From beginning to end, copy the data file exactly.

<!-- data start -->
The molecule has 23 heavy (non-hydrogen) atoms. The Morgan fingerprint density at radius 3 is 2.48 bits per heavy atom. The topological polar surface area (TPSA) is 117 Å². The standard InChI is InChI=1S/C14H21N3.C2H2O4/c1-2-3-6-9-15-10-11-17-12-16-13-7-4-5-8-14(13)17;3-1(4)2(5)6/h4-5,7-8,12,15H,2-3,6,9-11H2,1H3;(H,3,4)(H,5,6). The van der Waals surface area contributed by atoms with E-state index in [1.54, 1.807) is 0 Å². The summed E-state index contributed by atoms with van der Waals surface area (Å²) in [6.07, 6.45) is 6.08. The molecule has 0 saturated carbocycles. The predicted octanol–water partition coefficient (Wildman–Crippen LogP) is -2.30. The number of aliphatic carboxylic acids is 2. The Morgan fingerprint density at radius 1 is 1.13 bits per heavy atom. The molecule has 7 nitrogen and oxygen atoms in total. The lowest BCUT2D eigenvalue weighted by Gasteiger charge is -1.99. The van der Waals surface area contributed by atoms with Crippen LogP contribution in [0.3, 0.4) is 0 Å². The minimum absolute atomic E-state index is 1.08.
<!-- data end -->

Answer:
The molecule has 23 heavy (non-hydrogen) atoms. The Morgan fingerprint density at radius 3 is 2.48 bits per heavy atom. The topological polar surface area (TPSA) is 117 Å². The standard InChI is InChI=1S/C14H21N3.C2H2O4/c1-2-3-6-9-15-10-11-17-12-16-13-7-4-5-8-14(13)17;3-1(4)2(5)6/h4-5,7-8,12,15H,2-3,6,9-11H2,1H3;(H,3,4)(H,5,6). The van der Waals surface area contributed by atoms with E-state index in [1.54, 1.807) is 0 Å². The summed E-state index contributed by atoms with van der Waals surface area (Å²) in [6.07, 6.45) is 6.08. The molecule has 0 saturated carbocycles. The predicted octanol–water partition coefficient (Wildman–Crippen LogP) is -2.30. The number of aliphatic carboxylic acids is 2. The Morgan fingerprint density at radius 1 is 1.13 bits per heavy atom. The molecule has 7 nitrogen and oxygen atoms in total. The lowest BCUT2D eigenvalue weighted by Gasteiger charge is -1.99. The van der Waals surface area contributed by atoms with Crippen LogP contribution in [0.3, 0.4) is 0 Å². The minimum absolute atomic E-state index is 1.08.